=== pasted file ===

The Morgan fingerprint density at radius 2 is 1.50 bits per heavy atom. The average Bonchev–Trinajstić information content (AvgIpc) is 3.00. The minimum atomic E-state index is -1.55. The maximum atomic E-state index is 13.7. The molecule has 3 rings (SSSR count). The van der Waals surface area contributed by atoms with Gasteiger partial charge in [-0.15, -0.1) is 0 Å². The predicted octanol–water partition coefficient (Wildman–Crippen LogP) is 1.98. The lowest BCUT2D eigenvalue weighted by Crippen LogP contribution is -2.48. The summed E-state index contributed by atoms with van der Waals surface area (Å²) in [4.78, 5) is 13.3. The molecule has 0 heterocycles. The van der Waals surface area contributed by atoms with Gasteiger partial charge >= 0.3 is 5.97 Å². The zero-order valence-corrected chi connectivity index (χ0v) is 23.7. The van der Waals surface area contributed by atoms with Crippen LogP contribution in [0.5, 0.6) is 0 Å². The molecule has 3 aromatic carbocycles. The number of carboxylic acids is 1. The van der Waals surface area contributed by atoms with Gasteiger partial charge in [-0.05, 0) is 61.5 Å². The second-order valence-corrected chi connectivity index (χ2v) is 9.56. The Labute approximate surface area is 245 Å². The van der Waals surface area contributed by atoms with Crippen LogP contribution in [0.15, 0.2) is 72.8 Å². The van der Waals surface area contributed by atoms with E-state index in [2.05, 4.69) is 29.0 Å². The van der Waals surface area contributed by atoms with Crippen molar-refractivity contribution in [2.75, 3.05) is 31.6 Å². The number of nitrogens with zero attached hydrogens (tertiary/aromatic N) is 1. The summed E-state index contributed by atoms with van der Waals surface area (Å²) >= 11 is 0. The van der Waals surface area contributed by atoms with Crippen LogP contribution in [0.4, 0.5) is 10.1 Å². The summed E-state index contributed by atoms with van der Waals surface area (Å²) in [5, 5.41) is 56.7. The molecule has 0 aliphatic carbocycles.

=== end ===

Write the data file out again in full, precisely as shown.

The Morgan fingerprint density at radius 2 is 1.50 bits per heavy atom. The average Bonchev–Trinajstić information content (AvgIpc) is 3.00. The minimum atomic E-state index is -1.55. The maximum atomic E-state index is 13.7. The molecule has 3 rings (SSSR count). The van der Waals surface area contributed by atoms with Gasteiger partial charge in [-0.15, -0.1) is 0 Å². The predicted octanol–water partition coefficient (Wildman–Crippen LogP) is 1.98. The lowest BCUT2D eigenvalue weighted by Crippen LogP contribution is -2.48. The summed E-state index contributed by atoms with van der Waals surface area (Å²) in [4.78, 5) is 13.3. The molecule has 0 heterocycles. The van der Waals surface area contributed by atoms with Gasteiger partial charge >= 0.3 is 5.97 Å². The zero-order valence-corrected chi connectivity index (χ0v) is 23.7. The van der Waals surface area contributed by atoms with Crippen LogP contribution in [0.5, 0.6) is 0 Å². The molecule has 3 aromatic carbocycles. The number of carboxylic acids is 1. The van der Waals surface area contributed by atoms with Gasteiger partial charge in [-0.05, 0) is 61.5 Å². The second-order valence-corrected chi connectivity index (χ2v) is 9.56. The Labute approximate surface area is 245 Å². The van der Waals surface area contributed by atoms with Crippen LogP contribution in [0.15, 0.2) is 72.8 Å². The van der Waals surface area contributed by atoms with E-state index in [2.05, 4.69) is 29.0 Å². The van der Waals surface area contributed by atoms with Crippen molar-refractivity contribution in [2.75, 3.05) is 31.6 Å². The number of nitrogens with zero attached hydrogens (tertiary/aromatic N) is 1. The summed E-state index contributed by atoms with van der Waals surface area (Å²) >= 11 is 0. The van der Waals surface area contributed by atoms with Crippen LogP contribution in [0.4, 0.5) is 10.1 Å². The summed E-state index contributed by atoms with van der Waals surface area (Å²) in [5, 5.41) is 56.7. The molecule has 0 aliphatic carbocycles.